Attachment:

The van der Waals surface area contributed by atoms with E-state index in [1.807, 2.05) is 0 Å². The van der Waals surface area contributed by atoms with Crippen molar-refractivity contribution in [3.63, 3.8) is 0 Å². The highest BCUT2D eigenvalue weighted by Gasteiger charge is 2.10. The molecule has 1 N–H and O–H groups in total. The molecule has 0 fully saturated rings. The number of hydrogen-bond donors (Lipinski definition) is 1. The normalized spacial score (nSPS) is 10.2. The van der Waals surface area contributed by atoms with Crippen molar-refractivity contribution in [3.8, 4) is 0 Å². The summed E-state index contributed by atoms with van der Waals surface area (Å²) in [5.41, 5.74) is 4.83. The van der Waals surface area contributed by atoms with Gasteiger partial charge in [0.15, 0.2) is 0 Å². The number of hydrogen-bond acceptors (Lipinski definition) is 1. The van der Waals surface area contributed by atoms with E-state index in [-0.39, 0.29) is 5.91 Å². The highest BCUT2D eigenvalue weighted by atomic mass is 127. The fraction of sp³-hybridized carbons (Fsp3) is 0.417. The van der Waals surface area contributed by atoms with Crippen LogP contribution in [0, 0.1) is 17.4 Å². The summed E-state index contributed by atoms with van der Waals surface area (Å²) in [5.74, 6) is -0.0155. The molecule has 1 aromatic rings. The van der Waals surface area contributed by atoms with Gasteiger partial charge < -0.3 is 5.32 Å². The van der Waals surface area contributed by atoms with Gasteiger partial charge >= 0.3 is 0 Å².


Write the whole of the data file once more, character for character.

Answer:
The van der Waals surface area contributed by atoms with E-state index in [1.807, 2.05) is 0 Å². The van der Waals surface area contributed by atoms with Crippen molar-refractivity contribution in [3.63, 3.8) is 0 Å². The highest BCUT2D eigenvalue weighted by Gasteiger charge is 2.10. The molecule has 1 N–H and O–H groups in total. The molecule has 0 fully saturated rings. The number of hydrogen-bond donors (Lipinski definition) is 1. The normalized spacial score (nSPS) is 10.2. The van der Waals surface area contributed by atoms with Crippen molar-refractivity contribution in [3.8, 4) is 0 Å². The summed E-state index contributed by atoms with van der Waals surface area (Å²) in [5.41, 5.74) is 4.83. The van der Waals surface area contributed by atoms with Gasteiger partial charge in [0.15, 0.2) is 0 Å². The number of hydrogen-bond acceptors (Lipinski definition) is 1. The van der Waals surface area contributed by atoms with E-state index in [-0.39, 0.29) is 5.91 Å². The highest BCUT2D eigenvalue weighted by atomic mass is 127. The fraction of sp³-hybridized carbons (Fsp3) is 0.417. The van der Waals surface area contributed by atoms with Crippen LogP contribution in [0, 0.1) is 17.4 Å². The summed E-state index contributed by atoms with van der Waals surface area (Å²) in [5.74, 6) is -0.0155. The molecule has 1 aromatic rings. The van der Waals surface area contributed by atoms with Gasteiger partial charge < -0.3 is 5.32 Å². The van der Waals surface area contributed by atoms with Gasteiger partial charge >= 0.3 is 0 Å².